Harvest

Harvest is wrapping up on the Idaho home front. My cousin sent a report a while back that one of our fields registered a record-breaking 133 bushels per acre.

I got that report during a particularly rough week in Bangkok during which I was struggling to hang on to hope of a fruitful harvest with a few cases here.  A series of drug relapses were causing downward spirals among a few students.  These added to several health crises and a myriad of other issues in our community, not to mention a few more heartbreaking nights of outreach where we realize just how much it’s going to take to break these cycles of broken rural families sending broken women to work in broken bar districts frequented by broken foreign men… Taken together, it tipped the scale enough to trigger questions and emotions that I didn’t particularly want to face.

I sat reading this bright email from home, 8000 miles away, and feeling much further even than that from a bountiful harvest.

And then I remembered.

I was around eight years old. We had a bumper crop in the fields; just waiting for another week of sun to ripen it and ready it for harvest.  We came home from church, shared our Sunday family dinner, and sat on the porch to watch a storm roll in.  But this one wasn’t an ordinary storm.  It carried enough hailstones to destroy that bumper crop in a matter of minutes.

I wasn’t very old, but I knew enough to know the consequences of those hailstones.  Completely out of our control.  Completely devastating.  But oddly, I don’t remember the devastation as much as I remember the reaction of my dad.

We watched in silence as the storm came and went.  He calmly got up, smiled, and said “There’s always next year.”

Dad illustrated a lesson for me that year that I’ve revisited many times since: We have the responsibility to plant and tend, but ultimately we’re asked to hold loosely to the work of OUR hands and instead trust in the work of GOD’s.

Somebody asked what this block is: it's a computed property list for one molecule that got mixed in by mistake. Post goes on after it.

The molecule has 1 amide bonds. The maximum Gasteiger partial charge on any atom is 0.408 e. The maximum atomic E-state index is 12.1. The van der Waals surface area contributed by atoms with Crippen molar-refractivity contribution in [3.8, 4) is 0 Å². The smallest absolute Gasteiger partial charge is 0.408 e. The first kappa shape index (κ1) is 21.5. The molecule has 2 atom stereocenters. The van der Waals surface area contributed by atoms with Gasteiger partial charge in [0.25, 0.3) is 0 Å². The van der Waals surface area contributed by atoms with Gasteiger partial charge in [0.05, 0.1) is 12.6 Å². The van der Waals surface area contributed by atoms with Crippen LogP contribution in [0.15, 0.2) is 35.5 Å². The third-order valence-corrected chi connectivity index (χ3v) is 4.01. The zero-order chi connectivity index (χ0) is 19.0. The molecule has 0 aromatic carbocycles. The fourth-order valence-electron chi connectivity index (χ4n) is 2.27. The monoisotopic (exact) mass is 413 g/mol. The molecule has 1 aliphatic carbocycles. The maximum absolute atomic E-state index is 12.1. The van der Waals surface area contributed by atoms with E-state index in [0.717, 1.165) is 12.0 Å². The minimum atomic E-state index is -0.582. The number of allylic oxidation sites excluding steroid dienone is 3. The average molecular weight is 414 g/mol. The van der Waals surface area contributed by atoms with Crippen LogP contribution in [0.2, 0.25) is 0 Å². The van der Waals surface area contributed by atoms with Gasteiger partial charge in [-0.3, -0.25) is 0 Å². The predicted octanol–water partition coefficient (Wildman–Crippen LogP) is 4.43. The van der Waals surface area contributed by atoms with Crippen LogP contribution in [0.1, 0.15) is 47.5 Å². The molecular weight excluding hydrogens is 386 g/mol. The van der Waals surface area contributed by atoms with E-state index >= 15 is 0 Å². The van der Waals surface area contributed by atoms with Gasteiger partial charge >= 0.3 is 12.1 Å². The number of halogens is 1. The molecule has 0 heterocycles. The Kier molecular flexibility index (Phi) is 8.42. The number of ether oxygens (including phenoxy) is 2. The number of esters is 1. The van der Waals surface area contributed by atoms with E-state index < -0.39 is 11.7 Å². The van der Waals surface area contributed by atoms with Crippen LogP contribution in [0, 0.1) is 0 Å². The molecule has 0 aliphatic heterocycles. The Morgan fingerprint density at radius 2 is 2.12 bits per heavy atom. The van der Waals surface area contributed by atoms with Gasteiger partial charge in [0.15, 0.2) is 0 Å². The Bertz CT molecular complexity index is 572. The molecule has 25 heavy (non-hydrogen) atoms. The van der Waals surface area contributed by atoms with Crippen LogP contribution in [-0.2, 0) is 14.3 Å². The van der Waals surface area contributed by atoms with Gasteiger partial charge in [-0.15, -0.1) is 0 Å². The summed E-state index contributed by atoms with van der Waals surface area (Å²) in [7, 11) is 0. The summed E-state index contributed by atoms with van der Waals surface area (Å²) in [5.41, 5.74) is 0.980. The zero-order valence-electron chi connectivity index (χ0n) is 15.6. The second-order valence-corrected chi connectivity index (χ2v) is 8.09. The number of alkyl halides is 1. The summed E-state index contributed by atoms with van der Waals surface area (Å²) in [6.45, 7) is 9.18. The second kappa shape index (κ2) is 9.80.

Put differently, harvest doesn’t always look the way we’d like it to look.  It doesn’t always fit into nice spreadsheets or “win” columns.  For me, that year of a destroyed crop provided more fruit than a bumper crop would have. It gave me a picture of faith, and of faithfulness.

It’s a picture that reminds me that success doesn’t always mean seeing the fruit of our labor in the near term.  Success means faithfulness over the long term.  It means faithfulness to the calling you’ve received, and more importantly, to the One who called.

“…if you pour yourself out for the hungry and satisfy the desire of the afflicted, then shall your light rise in the darkness and your gloom be as the noonday…”  — Isaiah 58:10


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  • Comments (4)
  1. The photo and the lesson are amazing. I want to be like your Dad. I can imagine the frustration and feeling of disappointment and helplessness…hard to imagine how he got to the point of smiling. You’re in our prayers, Cori. Keep it up!

    • chris harris
    • October 11th, 2011

    wow! what an awesome testimony to God’s faithfulness. that story about your dad is exactly what I needed to hear this morning.

    keep up the great work 🙂 you rock my socks off cori wittman!!

    • Russell
    • October 14th, 2011

    I’ve been struggling a little lately and wondering what kind of a harvest will come from the crop I’ve been cultivating (figuratively speaking here in this urban field where I work) – so much so that I’m just now getting around to reading this. Thank you very much for the perspective! Keep on plowing! 🙂

    • andrea
    • October 18th, 2011

    Your post brought tears to my eyes – you are terrific writer Cori. Thank you for your honesty and for the reminder to be faithful to the one true creator who is victorious over all – in this present world and the supernatural one.

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